When it began, I never thought that Westworld would be the kind of series I would be endlessly pondering over, reading fan theories, and generally indulging into quite the degree I did. What begins as a seemingly simple premise quickly expands into something quite spectacular: Jurassic Park but with robots turns bad when said robots learn of their sentience.
The clever twist (or at least, one of many) is that Westworld isn’t really about this at all – it’s about humanity. Very much a character study, the show seamlessly switches between multiple characters and shows the ways in which they react to the world around them. Take newcomer to the park William (Jimmi Simpson), for example; he enters Westworld as a morally righteous, yet impressionable young man. William doesn’t become the epitome of evil, but one of the show’s major plotlines is following his adventures in the park, and how they imprint upon him as a person. Can a simulated world reveal one’s true intentions?
William’s story is just one of several throughout the show, and that’s why it remains so engaging week after week. If, for whatever reason, you don’t find one character as interesting as some others then there’s almost a certainty that you’ll enjoy another. Inevitably, however, everybody’s story comes together before the curtains close; that’s just good writing. And writing is certainly the crux of where Westworld’s successes lie. In both the dialogue and the overarching structure of the series itself, everything is purposeful and feels like it ties naturally into something else. No stone is left unturned, and no character is left without a purpose – everything has been meticulously crafted to lend itself to a mysterious overarching plot.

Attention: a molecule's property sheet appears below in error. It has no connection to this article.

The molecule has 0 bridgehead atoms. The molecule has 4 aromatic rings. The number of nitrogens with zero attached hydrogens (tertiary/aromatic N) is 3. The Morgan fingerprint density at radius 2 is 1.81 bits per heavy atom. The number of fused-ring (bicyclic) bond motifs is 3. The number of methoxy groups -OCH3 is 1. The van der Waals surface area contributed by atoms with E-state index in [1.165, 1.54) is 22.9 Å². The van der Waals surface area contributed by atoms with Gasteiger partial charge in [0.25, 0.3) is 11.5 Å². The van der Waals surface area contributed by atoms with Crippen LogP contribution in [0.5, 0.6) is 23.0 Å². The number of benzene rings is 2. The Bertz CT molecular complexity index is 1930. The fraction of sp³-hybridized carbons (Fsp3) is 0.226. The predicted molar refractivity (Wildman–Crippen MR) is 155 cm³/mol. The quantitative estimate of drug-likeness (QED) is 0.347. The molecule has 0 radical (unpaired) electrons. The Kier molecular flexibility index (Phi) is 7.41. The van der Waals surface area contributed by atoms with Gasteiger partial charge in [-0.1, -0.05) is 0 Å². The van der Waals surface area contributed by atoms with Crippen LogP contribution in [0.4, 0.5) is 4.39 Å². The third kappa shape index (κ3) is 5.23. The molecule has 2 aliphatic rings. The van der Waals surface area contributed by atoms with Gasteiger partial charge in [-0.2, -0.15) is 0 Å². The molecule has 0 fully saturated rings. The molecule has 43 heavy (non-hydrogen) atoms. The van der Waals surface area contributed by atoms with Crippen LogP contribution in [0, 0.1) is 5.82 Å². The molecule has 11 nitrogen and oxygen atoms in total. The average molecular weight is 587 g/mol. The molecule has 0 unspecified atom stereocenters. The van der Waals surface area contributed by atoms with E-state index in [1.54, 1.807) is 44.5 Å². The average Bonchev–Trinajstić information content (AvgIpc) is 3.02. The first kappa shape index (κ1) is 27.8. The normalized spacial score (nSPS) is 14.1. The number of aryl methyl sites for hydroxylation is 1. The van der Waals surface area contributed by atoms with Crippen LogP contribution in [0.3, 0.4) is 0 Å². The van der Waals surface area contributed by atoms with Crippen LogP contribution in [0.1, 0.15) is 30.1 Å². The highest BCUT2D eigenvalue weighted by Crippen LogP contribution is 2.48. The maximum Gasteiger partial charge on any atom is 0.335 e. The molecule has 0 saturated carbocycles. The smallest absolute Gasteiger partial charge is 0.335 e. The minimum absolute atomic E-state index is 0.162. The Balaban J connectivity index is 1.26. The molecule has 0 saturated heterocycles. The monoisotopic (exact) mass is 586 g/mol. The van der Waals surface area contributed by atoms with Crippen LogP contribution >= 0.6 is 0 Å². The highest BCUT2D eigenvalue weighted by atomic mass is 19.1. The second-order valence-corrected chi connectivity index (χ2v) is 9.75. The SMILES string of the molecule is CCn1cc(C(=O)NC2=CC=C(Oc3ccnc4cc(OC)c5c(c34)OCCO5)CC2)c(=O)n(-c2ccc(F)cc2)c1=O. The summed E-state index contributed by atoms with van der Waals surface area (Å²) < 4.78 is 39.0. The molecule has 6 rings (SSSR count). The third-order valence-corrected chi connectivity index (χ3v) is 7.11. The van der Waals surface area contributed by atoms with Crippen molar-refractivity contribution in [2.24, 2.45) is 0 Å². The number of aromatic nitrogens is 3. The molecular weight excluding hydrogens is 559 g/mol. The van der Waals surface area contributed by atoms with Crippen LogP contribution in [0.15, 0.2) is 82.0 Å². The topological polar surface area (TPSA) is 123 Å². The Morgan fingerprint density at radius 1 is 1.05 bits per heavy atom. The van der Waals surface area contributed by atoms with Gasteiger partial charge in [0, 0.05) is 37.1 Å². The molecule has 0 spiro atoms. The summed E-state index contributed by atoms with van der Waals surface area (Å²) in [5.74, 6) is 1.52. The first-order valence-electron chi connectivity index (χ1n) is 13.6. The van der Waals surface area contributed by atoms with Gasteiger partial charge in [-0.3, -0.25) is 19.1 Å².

I won’t spoil that plot here, but half the fun is trying to predict where things are going to be taken next. Perhaps it’s because I watched it weekly, but I can’t see Westworld being a show that’s quite as satisfying if watched in large, binge-filled sessions.
Many of the show’s major cliffhangers are resolved by the subsequent episode, and so immediately having that concluded by blazing through all ten in a weekend might not be as fulfilling as pacing them out. Where this might benefit, however, is during the mid-season episodes; they’re not necessarily boring, but the pacing definitely dips from the opening handful, and the concluding ones. This is understandable, as the stunning revelations wouldn’t be quite as poignant if characters weren’t properly built, but it’s a jarring change of pace that might leave a sour – if brief – taste in your mouth.
Overcome this, though, and you’re certainly in for a treat. By gradually hinting at details, creators Lisa Joy and Jonathan Nolan have created a world that’s just as deep as it wants to be. It’s easy to get wrapped up in these characters and their own lives, but the park as a whole feels like a real, living place. Events unfold in tandem with one another, and sneaky editing means that you’ll constantly be guessing as to where things will be headed next. It’s hard to properly talk about the show without giving away many of its startling twists and turns, but they’re certainly worth checking it out for. Recurring themes and repetition may at first seem strangely dull, but it’s crucial in understanding the story that’s being told.
Trust me on this: you’ll want to stick around till the end.